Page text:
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JOEL BOMGAR: Most earmarks not only wasteful, they hurt Mississippi’s economy


Joel Bomgar

Joel Bomgar

By Joel Bomgar

For me, the U.S. Senate primary (and now runoff on June 24) is a referendum on spending, deficits, debt and earmarks. One side argues that most earmarks are wasteful and have created a culture in Washington of spending and debt (which I agree has been the case), and the other side argues that federal earmarks are good and necessary for Mississippi to get its more-than-fair share of the federal pie and that earmarks are good for Mississippi’s economy.

But are earmarks really good for Mississippi’s economy?

According to in-depth scientific research, pork barrel spending does not actually help the overall economies where it is sent. Rather, it distorts local economies, stifles competition and reduces the number of jobs offered by private businesses.

A study published in 2011 by Harvard University and the National Bureau of Economic Research examined the performance of private firms after an increase in federal earmarks to a particular state. The data, collected from 1967 to 2008, shows “strong and widespread evidence of corporate retrenchment” in states with a sizable increase in earmarks. Even worse, they concluded that federal dollars “directly supplant private sector activity.”

The study found that while chairmanships of powerful committees do bring increases of earmark spending of around 40-50 percent to the chairman’s home state, the average private business in that state actually “cuts back capital expenditures by roughly 15 percent” and that behavior continues until the member no longer holds that position.

Not only are most earmarks harmful, but with every dollar that a member of congress earmarks, they trade off their ability to stand up against other wasteful spending. While many republican members in Washington have taken a stand against earmarks and excessive government spending, unfortunately, too many have allowed, encouraged and even championed this continued culture of spending, which has run up our national debt from less than $500 Billion a few decades ago to over $17 Trillion today. It is hard for someone to turn off the spending spigot if they need to keep it going wide open to allow their earmarks to keep going through. America is drowning in debt and it is time to rein in spending if we are going to preserve America’s greatness.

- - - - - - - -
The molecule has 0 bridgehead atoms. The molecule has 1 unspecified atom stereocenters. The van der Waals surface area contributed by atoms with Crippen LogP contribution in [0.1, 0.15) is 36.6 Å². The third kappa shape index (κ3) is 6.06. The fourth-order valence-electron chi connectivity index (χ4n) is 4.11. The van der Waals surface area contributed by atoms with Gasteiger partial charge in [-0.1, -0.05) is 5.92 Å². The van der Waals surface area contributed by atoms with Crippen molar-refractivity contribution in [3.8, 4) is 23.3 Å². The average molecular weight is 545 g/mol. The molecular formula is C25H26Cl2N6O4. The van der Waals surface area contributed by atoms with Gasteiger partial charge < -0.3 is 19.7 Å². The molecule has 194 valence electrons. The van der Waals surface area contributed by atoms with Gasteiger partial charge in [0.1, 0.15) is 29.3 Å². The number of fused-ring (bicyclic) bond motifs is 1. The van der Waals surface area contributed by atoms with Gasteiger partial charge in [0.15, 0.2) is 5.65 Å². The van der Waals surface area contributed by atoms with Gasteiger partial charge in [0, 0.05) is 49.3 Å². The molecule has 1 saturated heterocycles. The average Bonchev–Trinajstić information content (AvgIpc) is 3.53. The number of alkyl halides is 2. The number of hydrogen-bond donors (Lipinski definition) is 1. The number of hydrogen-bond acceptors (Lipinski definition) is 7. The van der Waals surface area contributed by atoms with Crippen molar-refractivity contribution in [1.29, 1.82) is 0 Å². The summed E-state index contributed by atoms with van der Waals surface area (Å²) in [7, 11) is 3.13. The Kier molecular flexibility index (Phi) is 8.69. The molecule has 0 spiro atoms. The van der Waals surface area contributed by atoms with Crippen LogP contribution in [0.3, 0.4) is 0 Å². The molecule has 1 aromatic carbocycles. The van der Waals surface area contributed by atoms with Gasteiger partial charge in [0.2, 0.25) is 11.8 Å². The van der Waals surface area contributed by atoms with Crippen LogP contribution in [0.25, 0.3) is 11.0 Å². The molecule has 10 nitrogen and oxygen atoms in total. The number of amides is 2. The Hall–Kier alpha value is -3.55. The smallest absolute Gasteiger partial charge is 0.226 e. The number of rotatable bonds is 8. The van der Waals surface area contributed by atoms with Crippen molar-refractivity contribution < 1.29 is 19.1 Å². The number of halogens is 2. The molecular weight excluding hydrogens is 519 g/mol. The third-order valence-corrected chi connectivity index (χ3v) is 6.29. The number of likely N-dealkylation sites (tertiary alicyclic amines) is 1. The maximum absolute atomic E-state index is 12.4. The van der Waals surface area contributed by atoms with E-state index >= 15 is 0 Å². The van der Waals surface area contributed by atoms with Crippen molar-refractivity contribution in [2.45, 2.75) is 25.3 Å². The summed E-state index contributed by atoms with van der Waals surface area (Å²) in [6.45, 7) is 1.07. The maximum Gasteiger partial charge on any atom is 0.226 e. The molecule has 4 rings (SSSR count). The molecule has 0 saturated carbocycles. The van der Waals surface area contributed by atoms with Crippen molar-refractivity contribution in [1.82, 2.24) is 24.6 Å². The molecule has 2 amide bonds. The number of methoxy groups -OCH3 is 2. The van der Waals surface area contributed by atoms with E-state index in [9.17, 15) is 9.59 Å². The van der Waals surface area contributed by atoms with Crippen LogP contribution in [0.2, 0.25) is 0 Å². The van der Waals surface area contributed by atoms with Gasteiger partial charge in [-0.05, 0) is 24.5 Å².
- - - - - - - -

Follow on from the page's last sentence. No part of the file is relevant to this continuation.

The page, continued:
Most earmarks are not just wasteful and harmful, they are also distracting. While a few conservatives were loudly standing up against initial passage of Obamacare in 2010, too many of their colleagues were distracted with home-state projects to be actively involved in the opposition. Wouldn’t Mississippi be better off today if the singular focus of every republican in 2009 and 2010 was stopping initial passage of Obamacare rather than earmarking projects? If the republicans had used their time and energy to persuade even a single senate democrat to break ranks and vote against Obamacare that would have prevented the Obamacare train wreck even before it happened. And what helped get the votes to pass Obamacare when it came to a final vote? You guessed it … earmarks!

It is time for Mississippians and all Americans to stand up against deficits and debt if we want to preserve America’s greatness. I don’t want to leave our children with an insurmountable mountain of debt and the dependency and lack of self-determination that go with it. I hope you will join me in voting for a future of less spending, less debt, and the financial prudence that will preserve and enhance the freedom, liberty, and prosperity of all Americans.

» Joel Bomgar is chairman of the board for Bomgar Corp.



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About Ross Reily

Ross Reily is editor of the Mississippi Business Journal. He is a husband to an amazing wife, dad to 3 crazy kids and 2 dogs. He is also a fan of the Delta State Fighting Okra and the Boston Red Sox.


  1. Mr. Bomgar should be applauded for all his hard work and success. But I wonder if he is willing to go tell thousands of workers and their families at Ingalls, “I’m sorry your jobs moved to Maine. But on the bright side, Mississippi’s market is less distorted and now Maine has to suffer from the anguish of a distorted market.”

  2. Amen, brother Joel, Amen.

  3. Ingalls Shipyard was building ships long before Thad Cochran became a senator

  4. This article did not make his case at all. He did point out that the private sector cut back capital expenditure roughly 15%. When federal dollars are infused . As a business owner 15% cut back is a good thing. Because that’s more for my bottom line. Then he jumped onto the regular republican takin points.

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